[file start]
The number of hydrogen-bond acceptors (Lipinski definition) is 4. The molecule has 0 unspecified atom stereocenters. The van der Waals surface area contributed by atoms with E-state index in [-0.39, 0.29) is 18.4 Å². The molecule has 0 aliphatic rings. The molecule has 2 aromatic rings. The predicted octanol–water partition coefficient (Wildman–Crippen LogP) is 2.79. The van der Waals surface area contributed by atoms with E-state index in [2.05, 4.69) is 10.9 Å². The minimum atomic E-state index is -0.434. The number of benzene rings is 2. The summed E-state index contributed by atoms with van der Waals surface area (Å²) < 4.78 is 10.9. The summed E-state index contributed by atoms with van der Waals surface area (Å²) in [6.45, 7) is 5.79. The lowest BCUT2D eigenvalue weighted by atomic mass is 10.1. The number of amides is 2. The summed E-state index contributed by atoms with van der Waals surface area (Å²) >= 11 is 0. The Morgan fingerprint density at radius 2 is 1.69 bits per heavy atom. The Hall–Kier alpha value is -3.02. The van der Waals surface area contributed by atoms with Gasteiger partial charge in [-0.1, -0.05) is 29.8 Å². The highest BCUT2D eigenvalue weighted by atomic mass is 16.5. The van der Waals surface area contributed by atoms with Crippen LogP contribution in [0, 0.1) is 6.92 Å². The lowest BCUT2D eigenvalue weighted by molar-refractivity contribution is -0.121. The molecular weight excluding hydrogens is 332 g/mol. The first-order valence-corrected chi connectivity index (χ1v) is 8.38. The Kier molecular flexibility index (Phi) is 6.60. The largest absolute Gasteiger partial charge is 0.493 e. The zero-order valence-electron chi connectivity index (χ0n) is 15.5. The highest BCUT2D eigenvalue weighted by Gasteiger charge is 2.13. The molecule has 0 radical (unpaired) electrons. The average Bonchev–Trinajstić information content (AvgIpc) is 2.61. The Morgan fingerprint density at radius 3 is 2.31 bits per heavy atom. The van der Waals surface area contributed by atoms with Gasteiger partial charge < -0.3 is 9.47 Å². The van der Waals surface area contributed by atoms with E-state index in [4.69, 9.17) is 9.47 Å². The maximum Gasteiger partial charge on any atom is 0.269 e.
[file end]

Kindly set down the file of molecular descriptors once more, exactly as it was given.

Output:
The number of hydrogen-bond acceptors (Lipinski definition) is 4. The molecule has 0 unspecified atom stereocenters. The van der Waals surface area contributed by atoms with E-state index in [-0.39, 0.29) is 18.4 Å². The molecule has 0 aliphatic rings. The molecule has 2 aromatic rings. The predicted octanol–water partition coefficient (Wildman–Crippen LogP) is 2.79. The van der Waals surface area contributed by atoms with E-state index in [2.05, 4.69) is 10.9 Å². The minimum atomic E-state index is -0.434. The number of benzene rings is 2. The summed E-state index contributed by atoms with van der Waals surface area (Å²) < 4.78 is 10.9. The summed E-state index contributed by atoms with van der Waals surface area (Å²) in [6.45, 7) is 5.79. The lowest BCUT2D eigenvalue weighted by atomic mass is 10.1. The number of amides is 2. The summed E-state index contributed by atoms with van der Waals surface area (Å²) >= 11 is 0. The Morgan fingerprint density at radius 2 is 1.69 bits per heavy atom. The Hall–Kier alpha value is -3.02. The van der Waals surface area contributed by atoms with Gasteiger partial charge in [-0.1, -0.05) is 29.8 Å². The highest BCUT2D eigenvalue weighted by atomic mass is 16.5. The van der Waals surface area contributed by atoms with Crippen LogP contribution in [0, 0.1) is 6.92 Å². The lowest BCUT2D eigenvalue weighted by molar-refractivity contribution is -0.121. The molecular weight excluding hydrogens is 332 g/mol. The first-order valence-corrected chi connectivity index (χ1v) is 8.38. The Kier molecular flexibility index (Phi) is 6.60. The largest absolute Gasteiger partial charge is 0.493 e. The zero-order valence-electron chi connectivity index (χ0n) is 15.5. The highest BCUT2D eigenvalue weighted by Gasteiger charge is 2.13. The molecule has 0 radical (unpaired) electrons. The average Bonchev–Trinajstić information content (AvgIpc) is 2.61. The Morgan fingerprint density at radius 3 is 2.31 bits per heavy atom. The van der Waals surface area contributed by atoms with Gasteiger partial charge < -0.3 is 9.47 Å². The van der Waals surface area contributed by atoms with E-state index in [4.69, 9.17) is 9.47 Å². The maximum Gasteiger partial charge on any atom is 0.269 e.